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Brazilian Animation: TV Toons Benefits From Increased Financing, Broadcast Quotas

With two series in competition, and a recent history of major domestic successes, what is the secret to Brazil’s booming TV animation industry?

ANNECY, France – An early bellwether of how successful locally produced TV content can be, Brazil’s TV animation industry is reaching new heights, backed by growing government support and recent broadcast quotas.

2018 has seen a massive hike in available financing from Brazil’s Audiovisual Sector Fund. Just weeks ago, the organization increased money earmarked for animated features, TV and gaming from $137 million a year to just north of $370 million.

According to Sérgio Sá Leitão, Brazil’s Minister for Culture, the organization has already launched 17 investment lines, 11 through the fund, and six through Ancine, the state-run film agency which contributes to the regulation, promotion and monitoring of the Brazilian audiovisual industry.

Money isn’t free however, and the government expects a return on that investment. According to Sá Leitão, almost 95% of all the money in the investment fund must be delivered to the market through equity investment, though recoupment favors producers.

“We are going to invest a lot in that fund,” Sá Leitão told Variety, “and I think there is a lot of money to be earned in terms of revenues with the distribution and exhibition of our library.”

Beyond that initial return on investment, there is also potential for the animation industry to act as a key contributor towards long-term economic stimulation.

“Most institutions,” explains Leila Bourdoukan, former executive manager at Cinema do Brasil, “the culture secretaries, Brazil’s minister of culture and the state governments, have specific supports for animation. Animation is a labor-intensive activity which provides work for young people.”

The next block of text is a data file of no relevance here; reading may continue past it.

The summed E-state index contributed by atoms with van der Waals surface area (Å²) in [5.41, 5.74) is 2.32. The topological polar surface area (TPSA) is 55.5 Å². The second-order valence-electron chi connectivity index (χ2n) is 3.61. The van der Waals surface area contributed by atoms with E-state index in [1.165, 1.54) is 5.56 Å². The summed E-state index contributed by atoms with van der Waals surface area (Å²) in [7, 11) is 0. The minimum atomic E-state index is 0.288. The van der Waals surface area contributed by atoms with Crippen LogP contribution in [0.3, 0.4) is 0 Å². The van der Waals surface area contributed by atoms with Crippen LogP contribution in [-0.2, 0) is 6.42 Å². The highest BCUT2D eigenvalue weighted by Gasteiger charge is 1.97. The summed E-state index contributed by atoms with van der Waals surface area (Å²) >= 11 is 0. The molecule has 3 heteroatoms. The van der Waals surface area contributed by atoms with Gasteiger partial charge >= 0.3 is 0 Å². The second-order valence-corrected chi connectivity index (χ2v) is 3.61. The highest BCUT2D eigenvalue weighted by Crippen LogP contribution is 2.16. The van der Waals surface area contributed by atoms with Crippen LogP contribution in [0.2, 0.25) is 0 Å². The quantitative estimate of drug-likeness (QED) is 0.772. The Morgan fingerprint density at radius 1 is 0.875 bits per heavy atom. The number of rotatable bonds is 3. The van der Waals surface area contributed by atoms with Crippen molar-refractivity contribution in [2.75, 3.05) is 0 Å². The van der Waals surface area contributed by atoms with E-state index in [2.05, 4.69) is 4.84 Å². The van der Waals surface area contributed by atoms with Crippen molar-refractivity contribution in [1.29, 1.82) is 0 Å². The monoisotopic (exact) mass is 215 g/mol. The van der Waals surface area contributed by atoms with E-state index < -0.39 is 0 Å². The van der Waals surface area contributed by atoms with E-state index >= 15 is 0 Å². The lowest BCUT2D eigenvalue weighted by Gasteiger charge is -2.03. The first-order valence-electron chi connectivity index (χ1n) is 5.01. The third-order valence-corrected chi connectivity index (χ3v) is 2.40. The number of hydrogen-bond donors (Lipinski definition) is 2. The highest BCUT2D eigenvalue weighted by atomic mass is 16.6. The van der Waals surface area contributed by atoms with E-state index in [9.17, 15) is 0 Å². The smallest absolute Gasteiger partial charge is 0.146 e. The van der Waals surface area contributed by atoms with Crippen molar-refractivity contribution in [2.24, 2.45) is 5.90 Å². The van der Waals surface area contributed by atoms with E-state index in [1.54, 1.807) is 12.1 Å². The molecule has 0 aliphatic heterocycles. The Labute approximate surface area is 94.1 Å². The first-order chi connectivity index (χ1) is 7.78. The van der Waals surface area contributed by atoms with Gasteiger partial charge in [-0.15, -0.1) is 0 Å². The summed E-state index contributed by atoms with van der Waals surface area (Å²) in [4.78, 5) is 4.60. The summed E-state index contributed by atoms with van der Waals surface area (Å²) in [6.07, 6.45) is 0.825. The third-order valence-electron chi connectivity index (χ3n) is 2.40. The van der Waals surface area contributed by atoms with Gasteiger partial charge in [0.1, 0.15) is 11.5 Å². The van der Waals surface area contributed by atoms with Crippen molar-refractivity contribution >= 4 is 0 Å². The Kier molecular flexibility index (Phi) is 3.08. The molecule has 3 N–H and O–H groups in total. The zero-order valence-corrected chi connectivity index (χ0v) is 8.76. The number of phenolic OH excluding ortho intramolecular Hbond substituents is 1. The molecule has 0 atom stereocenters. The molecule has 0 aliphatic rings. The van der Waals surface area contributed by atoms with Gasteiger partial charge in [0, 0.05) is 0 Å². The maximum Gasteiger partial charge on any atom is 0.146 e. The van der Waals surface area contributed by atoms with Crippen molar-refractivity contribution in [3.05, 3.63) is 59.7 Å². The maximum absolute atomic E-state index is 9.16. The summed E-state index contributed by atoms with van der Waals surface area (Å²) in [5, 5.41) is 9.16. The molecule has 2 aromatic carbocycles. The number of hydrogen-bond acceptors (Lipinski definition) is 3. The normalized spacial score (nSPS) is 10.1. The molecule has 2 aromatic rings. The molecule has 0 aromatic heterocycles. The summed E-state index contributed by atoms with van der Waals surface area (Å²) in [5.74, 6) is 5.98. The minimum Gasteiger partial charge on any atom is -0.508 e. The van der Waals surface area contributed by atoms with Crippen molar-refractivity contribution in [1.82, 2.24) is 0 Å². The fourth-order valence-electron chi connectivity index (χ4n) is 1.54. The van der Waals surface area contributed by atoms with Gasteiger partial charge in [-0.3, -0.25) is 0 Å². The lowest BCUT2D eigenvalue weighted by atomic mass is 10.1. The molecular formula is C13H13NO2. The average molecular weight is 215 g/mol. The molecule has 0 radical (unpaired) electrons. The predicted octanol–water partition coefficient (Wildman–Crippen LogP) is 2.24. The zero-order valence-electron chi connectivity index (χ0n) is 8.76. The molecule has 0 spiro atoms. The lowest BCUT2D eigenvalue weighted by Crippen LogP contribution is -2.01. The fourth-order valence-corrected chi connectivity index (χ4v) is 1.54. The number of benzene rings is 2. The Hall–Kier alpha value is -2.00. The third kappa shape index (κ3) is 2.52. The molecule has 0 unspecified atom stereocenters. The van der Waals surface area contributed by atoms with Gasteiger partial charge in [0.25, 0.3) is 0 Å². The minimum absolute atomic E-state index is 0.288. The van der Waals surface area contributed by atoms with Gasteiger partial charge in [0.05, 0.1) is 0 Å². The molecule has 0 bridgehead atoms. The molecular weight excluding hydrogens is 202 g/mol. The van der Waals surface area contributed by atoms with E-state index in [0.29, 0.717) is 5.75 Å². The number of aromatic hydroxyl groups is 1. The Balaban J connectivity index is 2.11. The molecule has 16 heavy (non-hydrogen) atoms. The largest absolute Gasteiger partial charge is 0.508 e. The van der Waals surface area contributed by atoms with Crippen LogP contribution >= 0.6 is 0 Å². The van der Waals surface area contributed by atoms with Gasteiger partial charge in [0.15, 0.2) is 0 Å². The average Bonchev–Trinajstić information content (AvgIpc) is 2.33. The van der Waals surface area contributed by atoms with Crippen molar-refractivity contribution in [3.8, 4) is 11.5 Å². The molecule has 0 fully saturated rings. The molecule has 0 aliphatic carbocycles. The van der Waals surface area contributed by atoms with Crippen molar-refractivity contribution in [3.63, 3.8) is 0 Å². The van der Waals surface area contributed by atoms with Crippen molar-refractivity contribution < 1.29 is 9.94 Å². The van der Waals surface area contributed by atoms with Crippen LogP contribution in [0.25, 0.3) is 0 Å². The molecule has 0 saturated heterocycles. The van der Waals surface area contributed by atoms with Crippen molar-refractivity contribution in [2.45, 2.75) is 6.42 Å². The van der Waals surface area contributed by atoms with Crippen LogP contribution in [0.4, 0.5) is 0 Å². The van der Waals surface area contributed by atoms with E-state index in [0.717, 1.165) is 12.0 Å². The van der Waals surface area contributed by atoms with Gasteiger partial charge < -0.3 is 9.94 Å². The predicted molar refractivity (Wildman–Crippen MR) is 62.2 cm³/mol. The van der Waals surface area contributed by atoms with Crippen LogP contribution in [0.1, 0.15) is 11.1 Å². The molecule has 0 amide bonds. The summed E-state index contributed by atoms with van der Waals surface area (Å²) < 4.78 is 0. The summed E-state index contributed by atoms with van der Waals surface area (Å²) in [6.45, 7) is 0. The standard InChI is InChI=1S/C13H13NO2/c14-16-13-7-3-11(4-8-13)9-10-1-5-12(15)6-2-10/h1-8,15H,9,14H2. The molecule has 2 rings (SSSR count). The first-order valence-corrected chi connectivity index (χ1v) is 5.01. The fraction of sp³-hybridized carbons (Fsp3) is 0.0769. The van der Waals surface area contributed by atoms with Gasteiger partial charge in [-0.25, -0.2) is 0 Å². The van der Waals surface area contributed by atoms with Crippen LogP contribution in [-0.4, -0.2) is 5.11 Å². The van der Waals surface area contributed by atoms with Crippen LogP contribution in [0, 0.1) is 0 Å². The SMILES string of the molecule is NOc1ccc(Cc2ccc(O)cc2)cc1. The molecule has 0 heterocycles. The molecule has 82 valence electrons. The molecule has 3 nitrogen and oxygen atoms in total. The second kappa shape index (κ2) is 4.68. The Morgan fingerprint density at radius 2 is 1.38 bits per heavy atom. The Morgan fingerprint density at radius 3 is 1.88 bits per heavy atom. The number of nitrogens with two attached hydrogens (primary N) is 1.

And there are concrete numbers to support that claim. According to a report from the Federação da Indústria do Estado do Rio de Janeiro, the Brazilian creative economy GDP totaled $47 billion in 2015, or 2.64% of the country’s total GDP. That number was up from 2.56% the previous year.

“Brazil has a strong and diverse creative economy, internationally renowned and with the potential to reach even farther, whether in audiovisual – more specifically, animation – music, fashion, design, art, and literature, among other industries,” said Márcia Nejaim, business director at APEX-Brazil, an organization which supports 12 creative-sector initiatives, and will be bringing four of them to Annecy this year: Brazilian Content, Cinema do Brazil, Film Brazil and Brazil Music Exchange.

Another major motivating factor, particularly in TV, are quotas approved in 2011 and enacted in 2012, which mandate how much locally-produced content each Brazilian broadcaster must air.

“They were really important for the Brazilian TV market. It changed the market. It’s 3.5 hours a week, which some might say isn’t much, but it created a huge demand for new content,” says Rachel do Valle, executive manager at Brasil Audiovisual Independente (BRAVI).

One of Brazil’s most successful series, even before the quotas were established, was TV Pinguim’s “Fishstronaut.” Kiki Mistrorigo, partner and executive producer at the company, explained how their series acted as a sort of proof-of-concept.

“When it started airing in 2009, it was one of a kind,” he told Variety. “It was a really great example to show that a series that was 100% Brazilian could compete with any other. ‘Fishtronaut’ became the example that allowed the government to realize the necessity of changing laws regarding paid TV.”

Creatively, the content being produced for TV has become increasingly diverse in ambition and style, evident in the two submissions to the official TV competition at this year’s Annecy Festival. “Angeli the Killer” is a NSFW, sex and drug-fueled stop-motion adaptation from a series of comics going back 30 years; while “Jorel’s Brother” is a Copa Studios-Cartoon Network Latin America co-production aimed at kids with a look and sense of humor that fits in with the content being broadcast by the network in any territory around the world.

BRAVI’s do Valle summed up the current ambitions of the industry nicely. “I think there is potential to travel more, and a chance for huge Brazilian success in other countries.”

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